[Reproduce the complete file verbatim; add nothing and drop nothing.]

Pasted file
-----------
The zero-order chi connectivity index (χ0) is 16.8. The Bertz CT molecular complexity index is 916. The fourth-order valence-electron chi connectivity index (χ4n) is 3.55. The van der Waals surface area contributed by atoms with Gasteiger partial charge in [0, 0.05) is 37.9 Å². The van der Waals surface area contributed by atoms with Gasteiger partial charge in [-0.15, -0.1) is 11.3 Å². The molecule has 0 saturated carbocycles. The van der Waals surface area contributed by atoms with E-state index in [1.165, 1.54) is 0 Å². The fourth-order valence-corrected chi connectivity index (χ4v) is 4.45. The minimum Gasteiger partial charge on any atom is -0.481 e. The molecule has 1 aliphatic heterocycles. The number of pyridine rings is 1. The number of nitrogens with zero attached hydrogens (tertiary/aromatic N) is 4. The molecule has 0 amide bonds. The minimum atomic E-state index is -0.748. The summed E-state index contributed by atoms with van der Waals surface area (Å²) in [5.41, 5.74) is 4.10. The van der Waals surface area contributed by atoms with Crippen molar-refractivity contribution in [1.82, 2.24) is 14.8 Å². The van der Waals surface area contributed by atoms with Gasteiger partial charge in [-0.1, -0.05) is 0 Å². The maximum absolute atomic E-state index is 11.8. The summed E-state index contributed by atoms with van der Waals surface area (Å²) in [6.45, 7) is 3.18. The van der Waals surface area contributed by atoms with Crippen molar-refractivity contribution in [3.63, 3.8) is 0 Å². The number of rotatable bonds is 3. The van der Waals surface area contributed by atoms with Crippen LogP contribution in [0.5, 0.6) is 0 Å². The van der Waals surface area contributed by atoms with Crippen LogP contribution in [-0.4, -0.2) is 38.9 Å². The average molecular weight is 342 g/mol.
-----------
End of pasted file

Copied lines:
The zero-order chi connectivity index (χ0) is 16.8. The Bertz CT molecular complexity index is 916. The fourth-order valence-electron chi connectivity index (χ4n) is 3.55. The van der Waals surface area contributed by atoms with Gasteiger partial charge in [0, 0.05) is 37.9 Å². The van der Waals surface area contributed by atoms with Gasteiger partial charge in [-0.15, -0.1) is 11.3 Å². The molecule has 0 saturated carbocycles. The van der Waals surface area contributed by atoms with E-state index in [1.165, 1.54) is 0 Å². The fourth-order valence-corrected chi connectivity index (χ4v) is 4.45. The minimum Gasteiger partial charge on any atom is -0.481 e. The molecule has 1 aliphatic heterocycles. The number of pyridine rings is 1. The number of nitrogens with zero attached hydrogens (tertiary/aromatic N) is 4. The molecule has 0 amide bonds. The minimum atomic E-state index is -0.748. The summed E-state index contributed by atoms with van der Waals surface area (Å²) in [5.41, 5.74) is 4.10. The van der Waals surface area contributed by atoms with Crippen molar-refractivity contribution in [1.82, 2.24) is 14.8 Å². The van der Waals surface area contributed by atoms with Gasteiger partial charge in [-0.1, -0.05) is 0 Å². The maximum absolute atomic E-state index is 11.8. The summed E-state index contributed by atoms with van der Waals surface area (Å²) in [6.45, 7) is 3.18. The van der Waals surface area contributed by atoms with Crippen molar-refractivity contribution in [3.63, 3.8) is 0 Å². The number of rotatable bonds is 3. The van der Waals surface area contributed by atoms with Crippen LogP contribution in [0.5, 0.6) is 0 Å². The van der Waals surface area contributed by atoms with Crippen LogP contribution in [-0.4, -0.2) is 38.9 Å². The average molecular weight is 342 g/mol.